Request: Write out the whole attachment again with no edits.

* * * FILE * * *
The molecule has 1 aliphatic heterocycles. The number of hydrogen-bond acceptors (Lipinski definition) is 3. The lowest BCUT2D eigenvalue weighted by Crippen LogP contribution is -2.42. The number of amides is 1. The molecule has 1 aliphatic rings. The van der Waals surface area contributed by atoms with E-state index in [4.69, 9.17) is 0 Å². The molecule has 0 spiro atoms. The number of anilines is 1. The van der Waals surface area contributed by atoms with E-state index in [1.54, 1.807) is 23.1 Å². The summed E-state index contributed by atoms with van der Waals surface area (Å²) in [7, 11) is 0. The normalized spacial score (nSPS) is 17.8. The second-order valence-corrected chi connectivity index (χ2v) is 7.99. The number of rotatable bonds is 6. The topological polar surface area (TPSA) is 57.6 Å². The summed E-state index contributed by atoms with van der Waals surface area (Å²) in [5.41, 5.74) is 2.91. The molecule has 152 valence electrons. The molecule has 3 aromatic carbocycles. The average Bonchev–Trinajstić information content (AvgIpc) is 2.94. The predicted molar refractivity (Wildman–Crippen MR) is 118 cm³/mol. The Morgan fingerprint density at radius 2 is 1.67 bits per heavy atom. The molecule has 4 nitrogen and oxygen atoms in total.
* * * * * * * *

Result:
The molecule has 1 aliphatic heterocycles. The number of hydrogen-bond acceptors (Lipinski definition) is 3. The lowest BCUT2D eigenvalue weighted by Crippen LogP contribution is -2.42. The number of amides is 1. The molecule has 1 aliphatic rings. The van der Waals surface area contributed by atoms with E-state index in [4.69, 9.17) is 0 Å². The molecule has 0 spiro atoms. The number of anilines is 1. The van der Waals surface area contributed by atoms with E-state index in [1.54, 1.807) is 23.1 Å². The summed E-state index contributed by atoms with van der Waals surface area (Å²) in [7, 11) is 0. The normalized spacial score (nSPS) is 17.8. The second-order valence-corrected chi connectivity index (χ2v) is 7.99. The number of rotatable bonds is 6. The topological polar surface area (TPSA) is 57.6 Å². The summed E-state index contributed by atoms with van der Waals surface area (Å²) in [5.41, 5.74) is 2.91. The molecule has 152 valence electrons. The molecule has 3 aromatic carbocycles. The average Bonchev–Trinajstić information content (AvgIpc) is 2.94. The predicted molar refractivity (Wildman–Crippen MR) is 118 cm³/mol. The Morgan fingerprint density at radius 2 is 1.67 bits per heavy atom. The molecule has 4 nitrogen and oxygen atoms in total.